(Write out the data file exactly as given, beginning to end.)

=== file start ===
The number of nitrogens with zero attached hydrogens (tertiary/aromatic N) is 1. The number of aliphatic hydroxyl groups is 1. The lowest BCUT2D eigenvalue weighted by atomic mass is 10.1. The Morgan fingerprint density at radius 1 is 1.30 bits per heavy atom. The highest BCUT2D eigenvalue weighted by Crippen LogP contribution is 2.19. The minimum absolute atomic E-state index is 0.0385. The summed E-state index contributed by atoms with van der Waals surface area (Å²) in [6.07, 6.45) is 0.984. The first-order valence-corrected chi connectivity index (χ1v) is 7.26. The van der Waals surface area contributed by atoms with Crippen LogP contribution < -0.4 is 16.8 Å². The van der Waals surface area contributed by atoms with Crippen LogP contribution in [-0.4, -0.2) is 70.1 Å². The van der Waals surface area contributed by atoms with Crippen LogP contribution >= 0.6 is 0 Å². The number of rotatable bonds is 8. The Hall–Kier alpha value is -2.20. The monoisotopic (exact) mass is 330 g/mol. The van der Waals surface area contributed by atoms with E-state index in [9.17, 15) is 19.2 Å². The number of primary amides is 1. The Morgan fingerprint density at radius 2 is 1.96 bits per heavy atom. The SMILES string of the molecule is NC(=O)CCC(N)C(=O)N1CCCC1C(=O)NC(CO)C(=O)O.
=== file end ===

The number of nitrogens with zero attached hydrogens (tertiary/aromatic N) is 1. The number of aliphatic hydroxyl groups is 1. The lowest BCUT2D eigenvalue weighted by atomic mass is 10.1. The Morgan fingerprint density at radius 1 is 1.30 bits per heavy atom. The highest BCUT2D eigenvalue weighted by Crippen LogP contribution is 2.19. The minimum absolute atomic E-state index is 0.0385. The summed E-state index contributed by atoms with van der Waals surface area (Å²) in [6.07, 6.45) is 0.984. The first-order valence-corrected chi connectivity index (χ1v) is 7.26. The van der Waals surface area contributed by atoms with Crippen LogP contribution < -0.4 is 16.8 Å². The van der Waals surface area contributed by atoms with Crippen LogP contribution in [-0.4, -0.2) is 70.1 Å². The van der Waals surface area contributed by atoms with Crippen LogP contribution >= 0.6 is 0 Å². The number of rotatable bonds is 8. The Hall–Kier alpha value is -2.20. The monoisotopic (exact) mass is 330 g/mol. The van der Waals surface area contributed by atoms with E-state index in [9.17, 15) is 19.2 Å². The number of primary amides is 1. The Morgan fingerprint density at radius 2 is 1.96 bits per heavy atom. The SMILES string of the molecule is NC(=O)CCC(N)C(=O)N1CCCC1C(=O)NC(CO)C(=O)O.